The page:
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The term personality has been applied to human research, whereas the term temperament has been mostly used for animal research. However, both terms have been used interchangeably in the literature, or purely to distinguish humans from animals and avoid anthropomorphism. Personality can be defined by “a set of behaviours that are consistent over context and time”. Human personality is often studied using models that look at broad dimensions of personality. For example, the Five Factor Model is one of the most commonly used model, and the most extensively studied. It is composed of five dimensions: openness, conscientiousness, extraversion, agreeableness, and neuroticism. Studies of dog personality have also tried to identify the presence of broad personality traits that are stable over time. Recently, dog’s personality dimension has been shown to be relatively consistent over time.

There are different approaches to assess dog personality:

  • Ratings of individual dogs: either a caretaker or a dog expert who is familiar with the dog is asked to answer a questionnaire, for instance the Canine Behavioural Assessment and Research Questionnaire, concerning how often the dog show certain type of behaviour.
  • Tests: the dog is submitted to a set of tests and its reactions are evaluated on a behavioural scale. For instance, the dog is presented to a familiar and then an unfamiliar person :in order to measure sociability or aggression.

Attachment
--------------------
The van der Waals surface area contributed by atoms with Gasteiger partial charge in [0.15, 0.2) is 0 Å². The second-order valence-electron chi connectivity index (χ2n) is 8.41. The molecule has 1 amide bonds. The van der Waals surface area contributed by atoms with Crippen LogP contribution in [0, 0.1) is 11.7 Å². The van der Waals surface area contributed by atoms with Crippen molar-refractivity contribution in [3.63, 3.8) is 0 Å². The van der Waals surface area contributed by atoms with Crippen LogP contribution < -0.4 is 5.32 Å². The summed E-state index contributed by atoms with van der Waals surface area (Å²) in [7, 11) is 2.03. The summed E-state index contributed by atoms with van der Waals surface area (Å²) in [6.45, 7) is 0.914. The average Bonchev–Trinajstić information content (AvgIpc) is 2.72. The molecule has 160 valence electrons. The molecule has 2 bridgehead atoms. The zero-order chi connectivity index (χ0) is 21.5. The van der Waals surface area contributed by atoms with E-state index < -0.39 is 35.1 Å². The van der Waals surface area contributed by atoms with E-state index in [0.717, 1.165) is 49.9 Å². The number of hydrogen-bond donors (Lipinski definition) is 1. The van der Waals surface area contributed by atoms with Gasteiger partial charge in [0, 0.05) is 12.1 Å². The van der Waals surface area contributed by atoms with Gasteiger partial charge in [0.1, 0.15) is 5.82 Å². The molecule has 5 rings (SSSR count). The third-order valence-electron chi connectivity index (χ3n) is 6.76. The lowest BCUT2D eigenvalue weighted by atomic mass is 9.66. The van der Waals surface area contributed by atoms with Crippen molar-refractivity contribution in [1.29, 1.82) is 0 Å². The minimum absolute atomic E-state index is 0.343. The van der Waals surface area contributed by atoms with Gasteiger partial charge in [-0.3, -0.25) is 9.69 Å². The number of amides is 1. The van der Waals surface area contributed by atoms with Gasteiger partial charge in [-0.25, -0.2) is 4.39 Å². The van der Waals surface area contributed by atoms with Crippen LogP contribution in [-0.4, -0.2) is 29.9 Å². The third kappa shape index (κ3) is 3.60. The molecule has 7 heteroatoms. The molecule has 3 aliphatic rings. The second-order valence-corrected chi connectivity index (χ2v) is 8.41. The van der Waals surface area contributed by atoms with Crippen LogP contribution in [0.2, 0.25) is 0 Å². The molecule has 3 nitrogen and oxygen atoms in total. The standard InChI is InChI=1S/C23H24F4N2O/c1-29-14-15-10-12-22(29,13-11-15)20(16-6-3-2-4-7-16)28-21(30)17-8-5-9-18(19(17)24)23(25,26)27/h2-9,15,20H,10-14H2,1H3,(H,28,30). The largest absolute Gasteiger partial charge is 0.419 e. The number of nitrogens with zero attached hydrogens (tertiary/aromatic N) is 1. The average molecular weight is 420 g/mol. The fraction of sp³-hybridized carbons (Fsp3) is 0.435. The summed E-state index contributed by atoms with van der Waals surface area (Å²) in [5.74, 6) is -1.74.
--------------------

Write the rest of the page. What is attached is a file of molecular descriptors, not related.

• Observational test: The dog’s behaviour is evaluated in a selected but not controlled environment. An observer focus on the dog’s reactions to naturally occurring stimuli. For example a :walk through the supermarket can allow the observer to see the dog in various types of conditions (crowd, loud noise …).

Several potential personality traits have been identified in dogs, for instance “Playfulness”, “Curiosity/Fearlessness, “Chase-proneness”, “Sociability and Aggressiveness” and “Shyness–Boldness”. A meta-analysis of 51 published peer reviewed articles identified seven dimension of canine personality:

  1. Reactivity (approach or avoidance of new objects, increased activity in novel situations)
  2. Fearfulness (shaking, avoiding novel situations)
  3. Activity
  4. Sociability (initiating friendly interactions with people and other dogs)
  5. Responsiveness to Training (working with people, learning quickly)
  6. Submissiveness
  7. Aggression

Dog Breed plays an important role in the dog’s personality dimensions, while the effects of age and sex have not been clearly determined. Dogs personality models can be used for a range of tasks, including guide and working dog selection, finding appropriate families to re-home shelter dogs, or selecting breeding stock.

From Wikipedia, the free encyclopedia


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